Her beautiful brown-skinned arm reached out from the surging crowd to grab mine. Startled, my eyes looked up into her deep brown ones as she began to stroke my arm. “Clean” she said, referring to my color of skin. Then she held up her arm and declared it dirty and began to rub it as if there was actually dirt that could be wiped away. I nearly choked in indignation and astonishment, trying my best in broken Bangla to convince her otherwise. I wanted to grab her by the shoulders, shake her and say, “I am the same as you! It’s just color pigments and you happen to have more than me and you are so gorgeous!” But in that moment there was nothing I could say or do to convince her otherwise.
Nearly two decades later, I’m still overwhelmed by the issue. Some days I want to grab the whole world by the shoulders and say, “We are the same. It’s just pigmentation!”
The gut-wrenching truth of the matter is that it is not just about pigmentation anymore. We have made it into something much, much more. I look at our beautiful world of color, the shades and depths of humanity around the world, and my heart wants to stop beating for all its beauty, and yet we have turned this beautiful medley into something ugly and hierarchical. Those of you who come from families of color or from other nations know exactly what I am talking about. I don’t need to explain it to you. You’ve felt it. You live with it. And for this I am so, so sorry.
These words are really for the rest of you who, like me, have lighter skin. We think we live in a nation of equality, with liberty and justice for all. Yet we have no idea how hard it is to be in this nation as a person of color or as an immigrant.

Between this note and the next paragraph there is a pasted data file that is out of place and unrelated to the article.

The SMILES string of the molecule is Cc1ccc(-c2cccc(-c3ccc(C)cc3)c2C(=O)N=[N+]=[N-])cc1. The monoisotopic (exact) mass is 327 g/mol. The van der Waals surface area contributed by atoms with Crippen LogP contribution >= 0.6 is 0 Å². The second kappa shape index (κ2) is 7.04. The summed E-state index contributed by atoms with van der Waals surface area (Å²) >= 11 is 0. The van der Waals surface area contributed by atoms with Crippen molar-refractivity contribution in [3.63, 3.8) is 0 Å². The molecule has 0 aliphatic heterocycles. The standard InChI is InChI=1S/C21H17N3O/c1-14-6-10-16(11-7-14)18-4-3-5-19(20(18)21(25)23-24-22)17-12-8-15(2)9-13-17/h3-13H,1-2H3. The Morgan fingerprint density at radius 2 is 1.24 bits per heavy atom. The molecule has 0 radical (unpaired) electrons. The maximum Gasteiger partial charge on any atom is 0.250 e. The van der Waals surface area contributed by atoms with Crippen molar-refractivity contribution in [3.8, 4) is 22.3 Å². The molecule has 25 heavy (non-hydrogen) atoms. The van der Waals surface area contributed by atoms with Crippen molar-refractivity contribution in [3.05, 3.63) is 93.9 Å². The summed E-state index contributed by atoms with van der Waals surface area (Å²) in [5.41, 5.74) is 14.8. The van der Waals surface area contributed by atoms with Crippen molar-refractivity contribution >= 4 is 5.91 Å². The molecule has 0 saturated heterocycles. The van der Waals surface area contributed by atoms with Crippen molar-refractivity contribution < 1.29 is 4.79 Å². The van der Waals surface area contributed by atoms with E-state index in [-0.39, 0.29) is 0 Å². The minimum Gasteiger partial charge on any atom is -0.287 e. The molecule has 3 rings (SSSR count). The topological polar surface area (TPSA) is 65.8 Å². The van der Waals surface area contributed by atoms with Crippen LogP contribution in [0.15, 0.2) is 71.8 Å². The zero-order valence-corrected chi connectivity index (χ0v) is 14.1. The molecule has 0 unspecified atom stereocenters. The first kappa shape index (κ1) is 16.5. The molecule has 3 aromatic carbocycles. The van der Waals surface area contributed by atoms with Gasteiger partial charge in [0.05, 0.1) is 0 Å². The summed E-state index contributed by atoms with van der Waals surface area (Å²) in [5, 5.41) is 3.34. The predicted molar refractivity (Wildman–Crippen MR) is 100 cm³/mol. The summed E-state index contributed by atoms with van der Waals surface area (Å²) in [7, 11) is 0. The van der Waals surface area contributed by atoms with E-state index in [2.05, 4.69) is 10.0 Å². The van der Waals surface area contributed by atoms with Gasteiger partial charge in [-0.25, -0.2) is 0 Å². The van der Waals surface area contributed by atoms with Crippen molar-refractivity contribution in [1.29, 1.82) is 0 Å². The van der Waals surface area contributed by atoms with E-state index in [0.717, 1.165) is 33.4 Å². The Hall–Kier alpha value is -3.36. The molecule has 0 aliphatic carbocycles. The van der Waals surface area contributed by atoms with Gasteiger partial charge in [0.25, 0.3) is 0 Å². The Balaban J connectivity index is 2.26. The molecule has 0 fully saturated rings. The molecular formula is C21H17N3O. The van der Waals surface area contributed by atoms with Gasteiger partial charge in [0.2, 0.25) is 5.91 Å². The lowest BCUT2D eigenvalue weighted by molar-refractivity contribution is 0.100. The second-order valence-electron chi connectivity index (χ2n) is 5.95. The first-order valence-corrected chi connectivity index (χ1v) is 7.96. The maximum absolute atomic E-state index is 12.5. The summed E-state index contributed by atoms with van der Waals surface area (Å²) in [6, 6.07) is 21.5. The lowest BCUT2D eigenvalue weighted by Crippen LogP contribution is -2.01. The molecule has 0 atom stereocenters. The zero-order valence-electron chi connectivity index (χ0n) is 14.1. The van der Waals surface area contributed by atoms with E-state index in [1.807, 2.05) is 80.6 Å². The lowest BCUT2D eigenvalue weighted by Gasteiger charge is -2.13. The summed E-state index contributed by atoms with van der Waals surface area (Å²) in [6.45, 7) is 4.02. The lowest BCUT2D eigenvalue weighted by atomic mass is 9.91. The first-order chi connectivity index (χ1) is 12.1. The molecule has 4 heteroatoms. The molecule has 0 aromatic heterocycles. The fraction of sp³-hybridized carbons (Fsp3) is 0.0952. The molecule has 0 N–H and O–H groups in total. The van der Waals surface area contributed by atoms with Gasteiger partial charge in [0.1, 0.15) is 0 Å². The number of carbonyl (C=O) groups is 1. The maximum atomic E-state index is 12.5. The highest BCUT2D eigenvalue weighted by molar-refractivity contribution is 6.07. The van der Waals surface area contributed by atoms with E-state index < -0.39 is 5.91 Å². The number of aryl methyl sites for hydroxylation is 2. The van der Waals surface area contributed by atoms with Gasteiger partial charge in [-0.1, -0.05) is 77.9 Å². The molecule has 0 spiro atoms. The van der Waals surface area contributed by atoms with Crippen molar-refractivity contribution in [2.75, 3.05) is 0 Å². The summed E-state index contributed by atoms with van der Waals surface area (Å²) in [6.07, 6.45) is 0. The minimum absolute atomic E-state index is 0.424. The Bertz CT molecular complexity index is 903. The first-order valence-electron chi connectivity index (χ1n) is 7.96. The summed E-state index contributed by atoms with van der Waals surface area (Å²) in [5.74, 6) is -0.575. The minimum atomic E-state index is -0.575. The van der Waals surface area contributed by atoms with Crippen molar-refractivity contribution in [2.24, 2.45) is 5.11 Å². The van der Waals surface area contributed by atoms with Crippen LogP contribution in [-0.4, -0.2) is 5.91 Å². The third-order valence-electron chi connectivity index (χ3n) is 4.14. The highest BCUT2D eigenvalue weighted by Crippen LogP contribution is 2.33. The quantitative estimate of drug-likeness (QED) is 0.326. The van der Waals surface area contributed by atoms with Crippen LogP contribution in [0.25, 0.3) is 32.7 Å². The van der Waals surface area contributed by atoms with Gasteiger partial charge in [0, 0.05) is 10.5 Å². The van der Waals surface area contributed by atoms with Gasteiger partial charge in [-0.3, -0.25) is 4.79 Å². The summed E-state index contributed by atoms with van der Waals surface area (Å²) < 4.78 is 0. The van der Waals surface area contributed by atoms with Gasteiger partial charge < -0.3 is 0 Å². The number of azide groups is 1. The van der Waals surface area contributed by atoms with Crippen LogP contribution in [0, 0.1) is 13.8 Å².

The Emancipation Proclamation failed to change the underlying heart attitude of our nation. Some of us still see ourselves as a white nation. Some of us still think that this is our land. That our way of doing things is the normal way. And anything “other” makes us afraid.
We are not a white nation. This is not our land. We stole this land from those who were here before us, brutally driving them into tiny little pieces of this wide beautiful land while we control the rest of it.
I remember one 4th of July, sitting with family in a park that was full of all shades of beautiful color, where white was the minority. Watching the fireworks dance under a clear Texas sky, I realized that this is who we are, a nation of immigrants. At what point do we have the moral right to say, “This is mine. No more of you can come here now.”
What nation has collapsed because it was generous? Show me a nation that has fallen apart because it has sheltered the poor and the broken.
Instead, we have chosen to narrow our gates and send our soldiers running to the “aid” of other countries to stop the terror in them, while we perpetuate a quiet terror in our own country every day.
We are not the savior. People of my color (or lack of color), for centuries have tried to dictate to the rest of the world how to live. Not only that, we currently use the rest of the world to slave away for us so that we can enjoy more stuff, for less money. But what is the true cost?
There is a growing awareness of modern day slavery, racial issues and much more, but unless we level the playing field of our hearts, not much will change. Like that arm of a different color reaching out for mine – all because decades before white people had come into her land and taken over, and those with light skin enjoyed privileges the rest did not – it’s time for us to reach out our arms to peoples of different colors. It’s time to ask them what it has been like. The time for pretending to be the world’s hero is over. We need to be quiet and listen to people’s stories. Whether they have been here for decades because our forefathers enslaved their forefathers, or they are newly arrived to escape horrors beyond our imagination, it is time for us to open our doors and our hearts. To be the ones who serve. To be the ones who listen. To be the ones who weep.